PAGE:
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if you think about every president elected from 1964-2008 comes from a state of the sun belt. lyndon johnson from texas, richard nixon from california, gerald ford was never elected. he was not even elected vice president. he was a michigan. jimmy carter from georgia. ronald reagan from california. first george bush, texas by a connecticut. bill clinton from arkansas, and the second bush from texas. so 2008 is in some ways a watershed election. it is this 40 year period of sun belt dominance. and there were issues that are critical in the politics that develop, that came out of the sun belt. they tended to have a conservative task to them. they tended to be oriented around history of strong national defense, of an opposition to unions and a defense of free enterprise politics. and also it's in the sun belt, in the south and southwest that we see the rise of what we see by the 1970s is becoming to talk about as the religious right, the rise of evangelical
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involved in the clinical process in new and important ways. so thurmond was at the forefront of all of those issues in his own politics. national defense, he was a staunch anti-communist. he played an important role in right wing anti-communist populist politics in the late '50s and early 1960s. it's one of the things that led him to switch parties in 1964. he was a key figure in opposing labor unions. he did so alongside people like barry goldwater. even the early in his career he had been a staunch advocate of unions in south carolina back in the '30s and '40s when the union vote was an important vote in south carolina, but he switches in the '50s and 60s about 1970s, some diehard supporter of business against labor. then he also is important role in conservative evangelical politics. he joins the board of bob jones university in 1950.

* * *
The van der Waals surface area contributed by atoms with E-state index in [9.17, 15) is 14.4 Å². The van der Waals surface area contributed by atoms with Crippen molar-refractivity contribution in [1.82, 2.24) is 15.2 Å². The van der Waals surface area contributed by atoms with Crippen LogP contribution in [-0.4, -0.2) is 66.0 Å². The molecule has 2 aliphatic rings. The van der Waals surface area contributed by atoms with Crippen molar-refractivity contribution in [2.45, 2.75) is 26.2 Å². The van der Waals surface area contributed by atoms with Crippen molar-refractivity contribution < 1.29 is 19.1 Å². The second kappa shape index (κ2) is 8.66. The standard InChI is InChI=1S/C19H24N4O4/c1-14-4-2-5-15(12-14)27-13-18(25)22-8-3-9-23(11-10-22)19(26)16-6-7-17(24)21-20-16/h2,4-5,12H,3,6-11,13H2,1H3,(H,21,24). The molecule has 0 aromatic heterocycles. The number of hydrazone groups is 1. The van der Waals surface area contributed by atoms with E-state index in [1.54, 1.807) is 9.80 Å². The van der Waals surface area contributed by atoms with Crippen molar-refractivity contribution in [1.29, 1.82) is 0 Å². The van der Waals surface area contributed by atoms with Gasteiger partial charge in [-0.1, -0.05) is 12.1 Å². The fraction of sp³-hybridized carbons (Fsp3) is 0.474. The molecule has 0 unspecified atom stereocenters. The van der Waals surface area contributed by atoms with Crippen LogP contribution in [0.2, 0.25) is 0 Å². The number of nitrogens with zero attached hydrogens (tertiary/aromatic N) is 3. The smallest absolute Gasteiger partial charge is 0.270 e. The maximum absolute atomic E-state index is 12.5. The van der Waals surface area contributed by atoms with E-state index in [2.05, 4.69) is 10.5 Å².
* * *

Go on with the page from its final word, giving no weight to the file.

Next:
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he does it to win votes. bob jones had just moved, just moved his university and thurmond needed votes in south carolina. had lost in 1950 race for the senate to johnson, larger on the strength of votes he didn't win in the up country. that began a long process, a long relationship of thurmond with conservatives fundamentalists and evangelicals who are looking to get involved in the political process. so we need to understand thurmond's racial politics in the mix of these other conservative causes, these conservative issues that he was very involved in. and to see how they intersect with one another. and i think doing so gives us the history of what strom thurmond's america looks like, and else is rethink not only was going on in the south but was going on in the national conservative political realm as well. rethink and strom thurmond helps
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us think modern conservatism to a history i think that is too often thurmond is left out of because we only remember him as this kind of cartoonish racist figure from the deep south. let me read you, an excerpt from the introduction. one reason we forget about strom thurmond is because he was so doggone old. right? [laughter] thurmond predated the founding generation of what is commonly understood as the modern conservative movement. he was the closest friend to william f. buckley senior and william f. buckley, jr., the founding editor of "national review" and one of the central figures of modern conservatism. buckley senior be restored in india government state in camden south carolina became a friend and regular correspondent with the then governor thurmond would have had no problem identifying as a strom thurmond american. i don't know of any other man in